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 Grigory  Otrepyev (False Dmitry)


Fugitive monk who passed himself off as the son of Ivan the Terrible

      

Grigory Otrepyev (born Yury Bogdanovich), according to Boris Godunov's government, was a fugitive monk who pretended to be tsarevitch Dmitry Ivanovich, the son of Ivan the Terrible and came to be known as False Dmitry  I. A son of a nobleman, Grigory was a sexton in Chudovo Monastery in the Moscow Kremlin, and once served as the secretary of patriarch Iov. Around 1582 he escaped from the monastery.

When in 1604 the impostor who passed himself for tsarevitch Dmitry crossed the Russian border and started war against Boris Godunov, the government officially announced that it was an imposter, namely the fugitive monk Grishka Otrepyev, who was anathematized. Having learned about it, the False Dmitry in some towns occupied by him demonstrated to people a person who argued that he was real Grigory Otrepyev, and Dmitry was the true tsarevitch. According to some data, Otrepyev's role was played by another monk, named Leonid. In this regard Feodor Godunov's government included in the text of the oath to the tsar the statement of refusal to support  “the one who calls himself Dmitry” in April, 1605.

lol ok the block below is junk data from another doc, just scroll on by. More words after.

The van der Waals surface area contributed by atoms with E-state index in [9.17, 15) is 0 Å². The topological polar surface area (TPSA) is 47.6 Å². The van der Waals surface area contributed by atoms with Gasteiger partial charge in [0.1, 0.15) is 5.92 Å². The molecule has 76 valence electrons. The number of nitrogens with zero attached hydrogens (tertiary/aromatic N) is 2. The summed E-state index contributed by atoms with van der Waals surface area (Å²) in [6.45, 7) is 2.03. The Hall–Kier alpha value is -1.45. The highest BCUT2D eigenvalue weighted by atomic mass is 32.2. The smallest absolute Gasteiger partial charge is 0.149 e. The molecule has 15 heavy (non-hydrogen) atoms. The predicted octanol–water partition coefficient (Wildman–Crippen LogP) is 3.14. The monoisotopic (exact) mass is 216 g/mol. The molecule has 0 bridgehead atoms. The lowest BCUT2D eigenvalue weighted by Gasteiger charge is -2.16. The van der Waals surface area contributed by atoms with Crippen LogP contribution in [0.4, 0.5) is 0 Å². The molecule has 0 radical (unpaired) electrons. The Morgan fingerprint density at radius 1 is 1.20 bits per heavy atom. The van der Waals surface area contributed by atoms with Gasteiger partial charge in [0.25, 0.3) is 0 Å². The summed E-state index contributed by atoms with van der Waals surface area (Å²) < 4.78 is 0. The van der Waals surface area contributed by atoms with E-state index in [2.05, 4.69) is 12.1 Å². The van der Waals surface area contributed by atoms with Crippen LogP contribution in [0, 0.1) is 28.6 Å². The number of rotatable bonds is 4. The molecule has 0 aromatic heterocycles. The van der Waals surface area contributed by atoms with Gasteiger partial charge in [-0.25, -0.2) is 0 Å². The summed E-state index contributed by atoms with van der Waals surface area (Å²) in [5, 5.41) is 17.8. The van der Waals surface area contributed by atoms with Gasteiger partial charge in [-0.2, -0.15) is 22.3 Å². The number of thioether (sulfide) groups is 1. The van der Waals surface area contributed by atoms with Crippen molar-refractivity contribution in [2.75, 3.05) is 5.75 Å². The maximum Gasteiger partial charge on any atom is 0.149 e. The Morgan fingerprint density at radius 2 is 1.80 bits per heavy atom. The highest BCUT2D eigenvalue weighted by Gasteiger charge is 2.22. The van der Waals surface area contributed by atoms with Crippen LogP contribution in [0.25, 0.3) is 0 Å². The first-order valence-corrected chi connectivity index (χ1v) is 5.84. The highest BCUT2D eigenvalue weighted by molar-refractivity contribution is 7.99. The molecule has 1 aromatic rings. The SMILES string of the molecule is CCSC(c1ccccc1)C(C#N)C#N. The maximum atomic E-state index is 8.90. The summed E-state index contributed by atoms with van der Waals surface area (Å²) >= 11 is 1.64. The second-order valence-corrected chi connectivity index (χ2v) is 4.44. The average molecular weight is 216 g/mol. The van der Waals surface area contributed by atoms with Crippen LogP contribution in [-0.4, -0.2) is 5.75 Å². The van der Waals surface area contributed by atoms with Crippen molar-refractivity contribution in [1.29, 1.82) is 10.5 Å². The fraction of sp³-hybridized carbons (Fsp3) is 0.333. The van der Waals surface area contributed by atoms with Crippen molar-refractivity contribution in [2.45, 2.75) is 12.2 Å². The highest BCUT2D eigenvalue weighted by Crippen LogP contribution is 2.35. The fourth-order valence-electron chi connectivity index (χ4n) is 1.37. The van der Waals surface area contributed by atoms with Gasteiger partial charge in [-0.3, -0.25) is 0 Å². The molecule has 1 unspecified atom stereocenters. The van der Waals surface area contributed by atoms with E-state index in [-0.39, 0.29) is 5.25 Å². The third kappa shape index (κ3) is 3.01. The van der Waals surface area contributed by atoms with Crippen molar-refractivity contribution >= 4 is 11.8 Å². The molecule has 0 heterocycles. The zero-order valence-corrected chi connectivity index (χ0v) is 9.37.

After the murder of False Dmitry I the government of Vasily Shuisky IV returned to the version that the impostor was Grigory Otrepyev. The name of Grigory Otrepyev remained in the anathema list recited every year in the Feast of Orthodoxy Week, till the reign of Alexander II.

Lots of contemporaries doubted that the False Dmitry I and Grigory Otrepyev was the same person. Historians in general supported the official version, since there was no sufficient data able to prove or disprove it. The famous historian Nikolay Karamzin resolutely supported the Otrepyev version. On the contrary, Nikolay Kostomarov objected to identification of the impostor with Otrepyev, specifying that the False Dmitry I with his education, skills, and behavior reminded of a Polish gentleman rather than a Kostroma nobleman very well familiar with the capital monastic and court life. Moscow boyars should have known Otrepyev by sight as a secretary of patriarch Iov, and t fugitive would have hardly decided to appear before them as tsarevitch. Discussions between representatives of both the viewpoints went on even in the 20th century; newly discovered data on Otrepyev's family might explain benevolent attitude of the False Dmitry I to the Romanovs, supporters of their identity surmise. Both the opinions found reflection in the drama works about Boris Godunov written in the 19th century; Karamzin's opinion was conveyed by Alexander Pushkin in his play Boris Godunov, whereas Kostomarov's opinion was followed by Alexey K. Tolstoy in his play Tsar Boris.

 


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